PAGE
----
With the exception of a very few, Republicans, conservatives, and all those on the Right side of the aisle have all but shunned US Sen. Mitt Romney (R-UT), for his vote to impeach the President on the charge of Abuse of Power. In the politically charged atmosphere of the beltway, Romney was expected to vote in lock-step with his political party. And while Romney hid behind the idea that he was voting his conscience so as to avoid the wrath of his God, the fact of the matter is this. He did not represent his state when he cast his vote. He represented himself.
The idea that politicians are beholden to their political parties where voting on legislation is concerned is a truth that George Washington warned us about in his Farewell Address:
“All obstructions to the execution of the laws, all combinations, and associations, under whatever plausible character, with the real design to direct, control, counteract, or awe the regular deliberation and action of the constituted authorities, are destructive of this fundamental principle, and of fatal tendency. They serve to organize faction, to give it an artificial and extraordinary force; to put, in the place of the delegated will of the nation the will of a party, often a small but artful and enterprising minority of the community; and, according to the alternate triumphs of different parties, to make the public administration the mirror of the ill-concerted and incongruous projects of faction, rather than the organ of consistent and wholesome plans digested by common counsels and modified by mutual interests.
“However combinations or associations of the above description may now and then answer popular ends, they are likely, in the course of time and things, to become potent engines, by which cunning, ambitious, and unprincipled men will be enabled to subvert the power of the people and to usurp for themselves the reins of government, destroying afterwards the very engines which have lifted them to unjust dominion.”
Put succinctly, Washington warned us as plainly as he could that political parties would come to override the will of the people and become the destruction of the Republic. To declare that his fear has become a reality is the understatement of the century.
This brings us to the point about Romney’s vote to convict the President on the charges of Abuse of Power. While Romney certainly bucked the idea of voting lock-step with a political faction, he voted as he did in a way that betrayed the charge of his office.
Before the Progressive Movement’s coup against the US Constitution in affecting the direct election of US Senators, those positions were filled by appointment of each state’s legislatures. The concept was an easy one to understand: where the US House of Representatives was meant to represent the will of the people nationally, the US Senate was the chamber that was charged with protecting the sovereignty of the states themselves. US Senators voted in the best interest of their respective states.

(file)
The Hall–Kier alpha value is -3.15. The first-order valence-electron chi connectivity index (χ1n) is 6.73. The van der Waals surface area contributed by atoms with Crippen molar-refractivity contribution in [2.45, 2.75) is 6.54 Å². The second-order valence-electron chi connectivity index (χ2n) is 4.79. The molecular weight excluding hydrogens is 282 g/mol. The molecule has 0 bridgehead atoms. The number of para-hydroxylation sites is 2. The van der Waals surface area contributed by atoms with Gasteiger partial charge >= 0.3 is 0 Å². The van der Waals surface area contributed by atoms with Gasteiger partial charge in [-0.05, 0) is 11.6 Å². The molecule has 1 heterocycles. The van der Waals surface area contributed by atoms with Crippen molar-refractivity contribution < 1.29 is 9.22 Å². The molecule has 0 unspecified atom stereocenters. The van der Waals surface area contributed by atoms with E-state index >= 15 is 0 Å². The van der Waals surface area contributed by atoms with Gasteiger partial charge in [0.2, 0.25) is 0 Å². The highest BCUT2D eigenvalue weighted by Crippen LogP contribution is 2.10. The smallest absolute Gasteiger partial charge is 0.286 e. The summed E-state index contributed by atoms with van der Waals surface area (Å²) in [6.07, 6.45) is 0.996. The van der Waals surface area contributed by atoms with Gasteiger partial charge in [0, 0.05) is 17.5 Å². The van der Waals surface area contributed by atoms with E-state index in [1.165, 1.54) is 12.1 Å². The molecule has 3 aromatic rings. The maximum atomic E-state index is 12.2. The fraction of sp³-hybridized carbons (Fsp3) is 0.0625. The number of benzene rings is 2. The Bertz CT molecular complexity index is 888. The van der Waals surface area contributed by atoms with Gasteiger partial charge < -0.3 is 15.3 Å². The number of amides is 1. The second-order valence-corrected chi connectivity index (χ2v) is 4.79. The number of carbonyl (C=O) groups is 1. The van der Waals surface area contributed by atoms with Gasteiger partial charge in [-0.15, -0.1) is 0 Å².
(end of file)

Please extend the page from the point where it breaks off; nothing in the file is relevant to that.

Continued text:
The US Senate, as conceived by our Framers, was able to protect the states from an over-reaching federal government because Senators (by virtue of their appointments) weren’t affected by national party politics to the extent members of Congress were. They didn’t need to placate national political party leadership because they existed above any manipulation the parties could inflict.
A perfect example of the genius of the Framers comes in Obamacare.
If the US Senate were still populated by appointees from the many state legislatures during the debate on Obamacare, there wouldn’t have been one vote in that chamber for the measure due to the financial strain the legislation proposed to put on the states’ treasuries. Every Senator would have seen the program as not in their state’s best interests and they would have voted down the measure in unison.
Since the direct election of Senators, however, that body is subject to the manipulation of political factions; the very same factions of which President Washington warned. The political party in power applied pressure to pass the legislation to the detriment of individuals and states alike and it became law of the land despite protestations by the people and the sovereign states.
So, the question in Romney’s vote to convict is not whether he was manipulated by political pressures. He proved that he was not and even tried to project an “I am independent-minded” narrative. No, where Romney went off the rails is that he did not faithful represent his state in his deliberations; the charge of his station.
The people of Utah made it quite clear that they did not believe the President should have been convicted on the impeachment articles, going so far as to threaten a recall of Mr. Romney should he demure to the Democrats. Romney failed to represent the best interests of his state and, therefore, abused his power as a US Senator from that state.
If Progressives wouldn’t have bastardized the US Constitution to remove the apparatus meant to protect the sovereignty of the states (the appointment of federal senators) the Utah legislature could simply recall him and be done with it. Now the people of Utah have to jump through legal hoops to make Romney pay for his transgression against them.
Let’s all hope they succeed in their efforts.